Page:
Don't wait until an important bill is in your legislator's committee or on the floor to develop contacts. Start early. As President Lyndon Johnson said, "Make friends before you need them."
Knowing legislators and their staff personally is the first step to being heard.
Attend an event sponsored by your legislator. Don't miss the chance to visit with your legislators in your district at town hall meetings or other events. OSBA’s Opportunities for advocacy webpage maintains a listing of events hosted by state legislators.
Set up a meeting and introduce yourself. This is especially important if the lawmaker is new. Stop by their offices in Salem, even if you are just passing through. Legislative schedules can be tricky, so make an appointment if you can, and make sure to develop contacts with the legislators' staffs. Floor maps of the Oregon State Capitol are available to help you navigate the building.
Welcome them to your district. Don't assume that just because legislators grew up in your district or have children in your schools that they know how you would like them to vote on every education issue. In coordination with your superintendent, give legislators tours of your schools often, at least on an annual basis. Show them the good things that are happening in your schools. Explain the challenges your district faces and show them the areas where your district needs additional support. Invite them to school events and make sure they are on the mailing list for your district's newsletter.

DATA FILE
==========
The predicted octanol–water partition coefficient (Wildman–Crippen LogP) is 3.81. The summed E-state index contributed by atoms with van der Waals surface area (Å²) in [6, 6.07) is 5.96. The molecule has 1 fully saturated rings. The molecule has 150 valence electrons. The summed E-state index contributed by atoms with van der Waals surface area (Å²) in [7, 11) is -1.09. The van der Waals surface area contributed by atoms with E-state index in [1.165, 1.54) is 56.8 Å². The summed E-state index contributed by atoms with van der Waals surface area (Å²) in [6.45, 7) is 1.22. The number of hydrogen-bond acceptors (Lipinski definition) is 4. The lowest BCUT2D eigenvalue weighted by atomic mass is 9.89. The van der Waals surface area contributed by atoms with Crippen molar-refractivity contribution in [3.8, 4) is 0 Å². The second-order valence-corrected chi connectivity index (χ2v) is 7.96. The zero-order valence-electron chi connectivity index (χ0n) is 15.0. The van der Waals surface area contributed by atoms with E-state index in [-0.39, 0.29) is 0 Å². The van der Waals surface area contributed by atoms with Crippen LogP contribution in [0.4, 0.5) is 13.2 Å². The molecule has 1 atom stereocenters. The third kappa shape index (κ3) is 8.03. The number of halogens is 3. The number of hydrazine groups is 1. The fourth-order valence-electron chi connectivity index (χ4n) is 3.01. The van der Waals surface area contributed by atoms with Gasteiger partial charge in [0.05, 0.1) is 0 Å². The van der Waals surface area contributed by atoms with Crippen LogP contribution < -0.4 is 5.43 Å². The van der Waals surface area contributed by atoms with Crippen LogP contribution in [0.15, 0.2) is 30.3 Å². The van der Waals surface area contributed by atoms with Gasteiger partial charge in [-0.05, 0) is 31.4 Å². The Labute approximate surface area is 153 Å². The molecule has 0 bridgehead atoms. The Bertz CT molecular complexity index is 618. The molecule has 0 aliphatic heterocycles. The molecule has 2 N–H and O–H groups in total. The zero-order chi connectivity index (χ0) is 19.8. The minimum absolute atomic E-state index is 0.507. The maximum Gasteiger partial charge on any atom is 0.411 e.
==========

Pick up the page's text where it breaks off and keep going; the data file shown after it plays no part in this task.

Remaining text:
They won't be able to attend every function, but the more time they spend with you and the students, the more likely they are to support your cause.
Take the time to get to know your legislator. The Oregon State Legislature website features a Find Your Local District and Legislator tool that will allow you to verify your legislative district and individual legislators. Here you will find links to your legislator’s state webpage, which has contact information, biography, newsletters and a list of committees on which they sit.
Establish a friendly relationship by finding common friends or interests, especially if the legislator has any connection to your schools, such as children or a spouse. Be sure to address legislators as "Representative" or "Senator," always thank them for their time and express interest in keeping in touch, even if they disagree with your position this time.